Driven by these concerns, Sven embarks on a picturesque (and at times even picaresque) odyssey that leads him to small fishing villages whose cash crop is at risk, native communities whose way of life is being threatened, activists working to combat the crisis, and individuals who are changing their lifestyles to make a difference at the most local level. He seeks out entrepreneurs and investors and everyday people to discover what is being done to address these issues. At the end, Sven is reunited with his grandson to tell about all that he has learned.

A Sea Change is both a personal journey and a scientifically rigorous, sometimes humorous, and unflinchingly honest look at a reality that we all must act on before the oceans of our youth are lost for future generations.

A Sea Change: Imagine a World Without Fish

Monday, 8 June 2009

Fiji | Scuba Diving Magazine


Not only are they the proverbial bread and butter for some dive operators in this 300-island country, but also in native Fijian folklore, there's a god, Dakuwaqa, who takes the form of a shark. Beqa Lagoon, on the Coral Coast of the island of Viti Levu, has long established itself as the Pacific's shark diving capital, where as many as eight different species freely swim. While diving well-known sites on the Great Astrolabe Reef near the island of Kadavu - the world's fourth-largest barrier reef - it's possible to spot schools of upward of 30 gray reef sharks on a single dive and, dive pros have discovered, there's a hammerhead site off of Kadavu's northern shores.

But with its soft corals and population of manta rays, humpback whales, turtles, titan triggerfish and even ghost pipefish, Fiji isn't only about sharks, diving one island or one barrier reef. Whether on a live-aboard plying Bligh Water between Viti Levu and its island neighbor to the north, Vanua Levu, or hopscotching by plane from those islands to others, like Taveuni, Gau, Ovalau and Kadavu, or plunging into the Great Astrolabe or the Namena Barrier Reef, there's no shortage of unforgettable diving.

Fiji | Scuba Diving Magazine

Ten Things You Can Do To Protect the Sharks

Ten Things You Can Do To Protect the Sharks

  1. Hot Issues Shark imageSupport international shark fisheries’ management and conservation efforts.
  2. Contact your local government representative. Demand that shark management and conservation efforts become a priority.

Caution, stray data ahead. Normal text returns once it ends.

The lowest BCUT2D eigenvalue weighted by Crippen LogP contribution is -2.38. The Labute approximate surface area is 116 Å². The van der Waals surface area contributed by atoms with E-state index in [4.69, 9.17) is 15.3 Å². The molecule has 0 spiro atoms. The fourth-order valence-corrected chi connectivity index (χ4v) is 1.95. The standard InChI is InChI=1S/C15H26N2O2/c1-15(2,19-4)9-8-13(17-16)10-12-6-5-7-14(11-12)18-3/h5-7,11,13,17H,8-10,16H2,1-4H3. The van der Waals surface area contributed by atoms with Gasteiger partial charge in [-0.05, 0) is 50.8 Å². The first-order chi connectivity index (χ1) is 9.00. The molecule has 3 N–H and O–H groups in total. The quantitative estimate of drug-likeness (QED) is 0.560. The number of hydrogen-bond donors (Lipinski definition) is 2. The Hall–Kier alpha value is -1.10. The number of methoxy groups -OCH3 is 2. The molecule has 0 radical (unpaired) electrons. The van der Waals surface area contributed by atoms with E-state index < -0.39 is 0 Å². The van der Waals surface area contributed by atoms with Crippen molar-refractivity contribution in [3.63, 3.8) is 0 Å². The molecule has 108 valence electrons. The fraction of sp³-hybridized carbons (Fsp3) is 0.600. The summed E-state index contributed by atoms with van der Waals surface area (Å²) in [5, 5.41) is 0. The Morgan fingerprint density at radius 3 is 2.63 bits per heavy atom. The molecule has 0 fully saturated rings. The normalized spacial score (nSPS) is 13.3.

3. Support organizations, like Project AWARE, which are engaged in ocean conservation efforts.
  4. Educate recreational fishers who target sharks.
  5. Learn about marine life, its problems and solutions.
  6. Make informed decisions when purchasing products that may contain shark substances, as many shark species are overfished.
  7. Support educational television programs and films about sharks.
  8. Write travel operators and urge them to introduce shark conservation issues into fishing trips to highlight the need for controls on shark fishing.
  9. Pass on your underwater experiences with sharks as a scuba diver.
  10. Tell your friends. Spread the word about shark conservation efforts and how humans need to come together to help preserve this precious resource.

Ten Things You Can Do To Protect the Sharks

National Geographic Television International ACQUIRES NEW INDIE DOCS FOR DISTRIBUTION

National Geographic Television International (NGTI) today announces that it has acquired almost 20 hours of new programming from deals with four independent producers – two of which are new business partners.

Science title Catching Cancer (1 x 52) is being produced by Australia’s December Films, in association with Pemberton Films for ABC Australia. This fascinating programme asks whether cancer can be ‘caught’ and sets off on a global pursuit of infectious cancers, as well as the tools being developed to protect people. Using evocative computer animation, a cancer cell is tracked over its epic journey from ‘birth’ to ultimate domination and the rules of the cancer ‘lottery’ and the impact of germs are also revealed.

The second producer partner new to NGTI is underwater specialists Liquid Motion Film. Water Colours (3 x 50/6 x 25) is a new series filmed in the South Pacific (some of which was filmed in Kadavu with Matava), close to Liquid Motion’s base, and provides a pioneering breakthrough in communication between underwater species. Capturing spectacular images, it uncovers the truth about exactly how fish see and manipulate colours – and each other – in their world. Water Colours has already collected more than 20 international awards during its production, including Best Film at the Santa Barbara Ocean Film Festival and a Merit of Excellence at Celebrate the Sea Film Festival in Australia.

When Weather Changed History – Series 2 (14 x 47) is a new acquisition from US-based Towers Productions. Produced for the Weather Channel in the US, this innovative series investigates the impact of the weather on some notable events in history, including the D-Day Invasion in 1944, the sinking of the Titanic and the atomic bombing of Nagasaki. NGTI currently represents the first series of When Weather Changed History, in addition to a range of other Towers Productions factual titles.